Neil Turner's Blog

Blogging about technology and randomness since 2002

Fitbit Alta HR review

Fitbit Alta HR

I’ve recently upgraded my fitness tracker, and now own a Fitbit Alta HR. I’ve previously owned a Charge, and a Charge HR, and this review will mostly focus on the differences between the Alta and the Charge. I reviewed the Fitbit Charge in October 2015.


Compared with the Charge, the Alta HR is narrower, and the metal bands either side of the display make it feel more solid. I find that it fits my wrist better and it’s lighter, so it feels more comfortable. I feel happier wearing it when asleep than I did with the Charge models.

Battery life is much improved over the Charge HR, with the Alta HR typically lasting a full week on a full charge. You can also view the current battery status on the device itself, as it’s one of the screens that displays along with your step count, calories burnt, distance travelled etc.

Notifications are expanded beyond phone calls; the Alta HR will also notify you of text messages (and show the sender and first few words), and calendar events if you wish. If you’ve turned on Fitbit’s hourly movement tracking, then if you haven’t done 250 steps in the last hour, you’ll get a nudge at around 10 minutes to the hour to get up and move around.

In my experience, the Alta HR was better at synchronising throughout the day with my phone than the Charge models, which would sometimes go a few hours at a time without a proper synchronisation. This may be a quirk with my phone though.


If you’re switching from a Charge to an Alta HR, you’ll need to turn off the floor climbing tracking. There’s no altimeter in the Alta HR and so you won’t be able to track how many floors you’ve climbed.

There’s no button on the Alta HR, so you have to wake the display either by raising your arm or double-tapping the screen. Also, the screen doesn’t automatically illuminate when you receive a notification. This probably improves the battery life but makes it a little harder to check your status quickly.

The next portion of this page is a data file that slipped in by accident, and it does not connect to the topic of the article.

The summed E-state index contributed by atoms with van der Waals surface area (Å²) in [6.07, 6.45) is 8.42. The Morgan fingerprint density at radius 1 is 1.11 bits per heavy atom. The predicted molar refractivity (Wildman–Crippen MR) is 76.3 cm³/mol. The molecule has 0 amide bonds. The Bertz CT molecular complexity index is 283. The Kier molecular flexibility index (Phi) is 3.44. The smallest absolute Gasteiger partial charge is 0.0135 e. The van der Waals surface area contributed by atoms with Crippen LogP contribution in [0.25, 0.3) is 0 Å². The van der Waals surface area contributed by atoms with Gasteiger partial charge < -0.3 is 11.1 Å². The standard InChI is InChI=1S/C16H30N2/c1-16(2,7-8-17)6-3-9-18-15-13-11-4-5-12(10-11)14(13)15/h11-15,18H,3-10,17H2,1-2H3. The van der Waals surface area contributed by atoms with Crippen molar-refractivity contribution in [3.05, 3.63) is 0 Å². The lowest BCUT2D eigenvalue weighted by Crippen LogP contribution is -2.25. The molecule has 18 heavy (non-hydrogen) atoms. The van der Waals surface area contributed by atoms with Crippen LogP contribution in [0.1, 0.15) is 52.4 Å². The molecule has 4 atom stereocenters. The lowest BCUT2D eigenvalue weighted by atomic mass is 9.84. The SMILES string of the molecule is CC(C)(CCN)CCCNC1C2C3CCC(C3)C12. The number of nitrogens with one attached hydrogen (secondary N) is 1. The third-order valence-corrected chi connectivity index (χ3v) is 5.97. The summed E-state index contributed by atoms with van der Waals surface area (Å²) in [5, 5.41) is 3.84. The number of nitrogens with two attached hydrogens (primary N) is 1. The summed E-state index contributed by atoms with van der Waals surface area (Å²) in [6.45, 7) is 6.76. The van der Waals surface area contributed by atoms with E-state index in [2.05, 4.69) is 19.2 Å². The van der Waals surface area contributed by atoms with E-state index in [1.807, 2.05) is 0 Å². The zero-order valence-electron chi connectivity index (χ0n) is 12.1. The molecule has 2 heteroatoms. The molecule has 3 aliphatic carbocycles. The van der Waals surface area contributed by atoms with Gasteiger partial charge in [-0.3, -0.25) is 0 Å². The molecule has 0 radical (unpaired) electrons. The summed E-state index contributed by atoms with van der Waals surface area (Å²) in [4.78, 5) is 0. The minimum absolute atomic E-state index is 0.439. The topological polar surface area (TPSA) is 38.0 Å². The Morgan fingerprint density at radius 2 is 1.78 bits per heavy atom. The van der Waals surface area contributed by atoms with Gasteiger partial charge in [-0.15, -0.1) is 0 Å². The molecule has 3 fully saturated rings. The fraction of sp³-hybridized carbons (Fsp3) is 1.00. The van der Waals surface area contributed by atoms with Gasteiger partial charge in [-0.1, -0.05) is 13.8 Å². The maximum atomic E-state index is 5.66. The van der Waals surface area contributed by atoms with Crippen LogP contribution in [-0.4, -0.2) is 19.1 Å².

The screen is much bigger, and has a higher pixel density than the Charge. But it’s orientated lengthways, so when reading a message you’ll need to twist your arm. It also means that it’s not wide enough to display more than three digits of your step count, so once you hit 1000 steps, it’ll display ‘1.0k’ and then ’10k’ once you hit 10,000 steps. However, below this, a series of five dots shows whether you’re at 20, 40, 60, 80 or 100% of your daily goal.

Finally, your existing¬†Charge or Charge HR charging cable won’t work with the Alta HR. It has a much improved cable that clips on to the device, but it’s incompatible with other models. You may want to order a spare cable.


On the whole, I agree with this Gizmodo review – this is probably the best fitness tracker for most people. ¬£10 more will get you the Charge 2, which overcomes some of the limitations of the Alta HR, but is bigger and probably less comfortable. If you’re the sort of person who wants to record their floor climbs, easily view GPS data, or practice relaxing breathing, go for the Charge 2. If not, then the Alta HR is a very good, comfortable fitness tracker.

Comments are closed.